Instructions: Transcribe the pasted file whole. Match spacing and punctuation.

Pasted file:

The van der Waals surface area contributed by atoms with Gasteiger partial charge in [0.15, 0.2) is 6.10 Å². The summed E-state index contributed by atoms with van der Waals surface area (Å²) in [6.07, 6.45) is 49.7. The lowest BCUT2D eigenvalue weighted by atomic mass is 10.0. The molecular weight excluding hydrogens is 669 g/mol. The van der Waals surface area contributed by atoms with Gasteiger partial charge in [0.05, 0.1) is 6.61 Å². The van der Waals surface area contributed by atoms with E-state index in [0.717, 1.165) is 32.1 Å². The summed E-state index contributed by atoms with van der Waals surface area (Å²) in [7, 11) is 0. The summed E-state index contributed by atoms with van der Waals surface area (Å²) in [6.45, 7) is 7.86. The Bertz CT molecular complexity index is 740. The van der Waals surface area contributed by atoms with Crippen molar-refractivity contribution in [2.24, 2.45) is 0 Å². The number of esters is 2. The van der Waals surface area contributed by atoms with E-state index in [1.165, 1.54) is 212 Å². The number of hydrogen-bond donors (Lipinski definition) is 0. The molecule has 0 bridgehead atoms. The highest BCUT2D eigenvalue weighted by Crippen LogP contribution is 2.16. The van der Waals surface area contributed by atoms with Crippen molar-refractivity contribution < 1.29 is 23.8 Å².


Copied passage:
The van der Waals surface area contributed by atoms with Gasteiger partial charge in [0.15, 0.2) is 6.10 Å². The summed E-state index contributed by atoms with van der Waals surface area (Å²) in [6.07, 6.45) is 49.7. The lowest BCUT2D eigenvalue weighted by atomic mass is 10.0. The molecular weight excluding hydrogens is 669 g/mol. The van der Waals surface area contributed by atoms with Gasteiger partial charge in [0.05, 0.1) is 6.61 Å². The van der Waals surface area contributed by atoms with E-state index in [0.717, 1.165) is 32.1 Å². The summed E-state index contributed by atoms with van der Waals surface area (Å²) in [7, 11) is 0. The summed E-state index contributed by atoms with van der Waals surface area (Å²) in [6.45, 7) is 7.86. The Bertz CT molecular complexity index is 740. The van der Waals surface area contributed by atoms with Crippen molar-refractivity contribution in [2.24, 2.45) is 0 Å². The number of esters is 2. The van der Waals surface area contributed by atoms with E-state index in [1.165, 1.54) is 212 Å². The number of hydrogen-bond donors (Lipinski definition) is 0. The molecule has 0 bridgehead atoms. The highest BCUT2D eigenvalue weighted by Crippen LogP contribution is 2.16. The van der Waals surface area contributed by atoms with Crippen molar-refractivity contribution < 1.29 is 23.8 Å².